Mayor and black volunteer take photo and are accused of flashing "gang sign"

#Pointergate: the super racist story you didn't need

Published November 7, 2014 5:30PM (EST)


A local Minneapolis television station recently published a photo of the city's mayor Betsy Hodges posing with  Navell Gordon (who is black) at a charity event. In the photo, the two are seen pointing at each other. ABC 5 chose to frame the story with the headline, "Mpls. Mayor Flashes Gang Sign with Convicted Felon; Law Enforcement Outraged."

This is bullshit. Gordon is a volunteer with the respected charity Neighborhoods Organizing for Change. While he has had a criminal past, he is actively engaging in civil rehabilitation. "I made some mistakes in life," he says in the video below. "I can't vote, I'm not ashamed to say that. I'm working on fixing that right now so I can be able to vote for my next president, do you understand?" The moment of the photo is captured in the charity's video, where it is clear that Hodges and Gordon shared an awkward moment as they figured out how to pose together (see 0:32 mark):

Jay Kolls, a reporter from KSTP, chose to share the story this way:

[embedtweet id="530567839246475264"]

The Huffington Post's Paige Lavender and Nick Wing report:

KSTP reporter Jay Kolls has defended the station's interpretation of the photo, suggesting the point is actually a symbol of a local gang called the Stick Up Boys.

Kolls did not immediately respond to a request for comment from The Huffington Post.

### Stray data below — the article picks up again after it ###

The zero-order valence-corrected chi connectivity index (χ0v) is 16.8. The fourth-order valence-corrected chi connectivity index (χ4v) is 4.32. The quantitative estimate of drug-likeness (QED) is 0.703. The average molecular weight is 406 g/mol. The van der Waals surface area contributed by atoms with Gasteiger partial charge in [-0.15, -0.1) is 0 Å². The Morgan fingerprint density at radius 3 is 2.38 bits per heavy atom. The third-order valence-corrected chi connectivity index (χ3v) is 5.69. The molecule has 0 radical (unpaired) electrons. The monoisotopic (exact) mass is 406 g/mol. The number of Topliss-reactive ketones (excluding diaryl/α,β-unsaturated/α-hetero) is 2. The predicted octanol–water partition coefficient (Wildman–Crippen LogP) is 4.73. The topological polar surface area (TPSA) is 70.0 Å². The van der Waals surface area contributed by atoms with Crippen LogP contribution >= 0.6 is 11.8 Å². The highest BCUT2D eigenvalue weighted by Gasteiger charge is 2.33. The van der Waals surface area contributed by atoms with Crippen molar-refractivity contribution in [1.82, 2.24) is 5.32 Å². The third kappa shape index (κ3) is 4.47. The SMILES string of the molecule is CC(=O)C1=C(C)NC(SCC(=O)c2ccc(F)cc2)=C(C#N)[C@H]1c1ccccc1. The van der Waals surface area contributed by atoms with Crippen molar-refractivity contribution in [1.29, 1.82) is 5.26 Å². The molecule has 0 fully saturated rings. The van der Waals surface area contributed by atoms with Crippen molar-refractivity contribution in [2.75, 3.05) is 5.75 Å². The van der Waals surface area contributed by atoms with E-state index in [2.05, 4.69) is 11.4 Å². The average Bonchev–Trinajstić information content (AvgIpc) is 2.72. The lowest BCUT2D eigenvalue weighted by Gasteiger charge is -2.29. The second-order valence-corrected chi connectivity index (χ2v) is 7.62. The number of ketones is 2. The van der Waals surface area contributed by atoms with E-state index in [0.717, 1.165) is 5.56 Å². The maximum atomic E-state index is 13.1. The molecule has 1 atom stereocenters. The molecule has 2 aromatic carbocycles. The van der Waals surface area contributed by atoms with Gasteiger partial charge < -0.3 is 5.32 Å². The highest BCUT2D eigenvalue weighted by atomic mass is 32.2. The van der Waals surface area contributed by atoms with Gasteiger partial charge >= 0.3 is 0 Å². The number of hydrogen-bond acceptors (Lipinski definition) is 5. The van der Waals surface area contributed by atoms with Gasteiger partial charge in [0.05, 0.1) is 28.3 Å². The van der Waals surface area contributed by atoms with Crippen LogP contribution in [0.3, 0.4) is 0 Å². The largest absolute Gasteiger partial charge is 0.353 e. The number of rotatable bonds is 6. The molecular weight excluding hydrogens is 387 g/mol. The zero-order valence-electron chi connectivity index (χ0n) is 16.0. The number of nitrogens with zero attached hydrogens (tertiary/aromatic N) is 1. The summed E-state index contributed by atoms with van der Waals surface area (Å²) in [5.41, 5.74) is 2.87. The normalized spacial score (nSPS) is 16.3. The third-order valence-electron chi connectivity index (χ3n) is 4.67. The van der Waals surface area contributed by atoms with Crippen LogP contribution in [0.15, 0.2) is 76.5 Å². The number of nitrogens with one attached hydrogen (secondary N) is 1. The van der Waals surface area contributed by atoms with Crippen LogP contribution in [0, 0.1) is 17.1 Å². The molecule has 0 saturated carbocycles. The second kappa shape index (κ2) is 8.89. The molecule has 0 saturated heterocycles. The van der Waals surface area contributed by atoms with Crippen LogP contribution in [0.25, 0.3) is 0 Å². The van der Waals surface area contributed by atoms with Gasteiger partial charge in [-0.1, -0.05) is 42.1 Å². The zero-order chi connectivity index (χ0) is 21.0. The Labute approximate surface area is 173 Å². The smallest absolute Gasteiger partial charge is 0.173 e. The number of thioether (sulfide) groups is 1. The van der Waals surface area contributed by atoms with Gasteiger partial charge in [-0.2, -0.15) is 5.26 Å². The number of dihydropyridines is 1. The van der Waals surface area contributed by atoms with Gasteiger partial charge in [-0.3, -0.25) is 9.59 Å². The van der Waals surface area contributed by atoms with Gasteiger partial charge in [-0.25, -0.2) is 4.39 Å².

This isn't the first time Gordon has been targeted while spreading the word to vote. The Minneapolis Star-Tribune reported in September that while collecting signatures for a petition to restore felons' voting rights, Gordon was tackled and handcuffed after a brief exchange with an officer, who then threatened to shoot witnesses who were protesting the incident.

The Minneapolis Police Department has been under scrutiny for a number of high profile incidents, as well as a recent American Civil Liberties Union report that found blacks in the city are far more likely to be arrested for minor crimes than whites.

Nekima Levy-Pounds, the director of the civil rights legal clinic Community Justice Project, wrote an op-ed in response to the incident in which she defends Gordon and condemns the media: "Rather than celebrating the young man's involvement in civic engagement, the media decided to replay an age-old narrative of stereotyping a young black man from the inner city and branding him as a gang member. Because of the Mayor's willingness to reach into the community and build connections, she too, was labeled in a similar manner and accused of having gang affiliations," she wrote.

"We cannot perpetually exclude and demonize people who have made their share of mistakes, just as many of us have made our share of mistakes, yet God's grace has covered us."

At least the Internet has taken it upon itself to ridicule the incident: #Pointergate points out that some of our most beloved public figures are also gang members.

By Joanna Rothkopf

MORE FROM Joanna Rothkopf

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Betsy Hodges Jay Kolls Minneapolis Navell Gordon #pointergate Video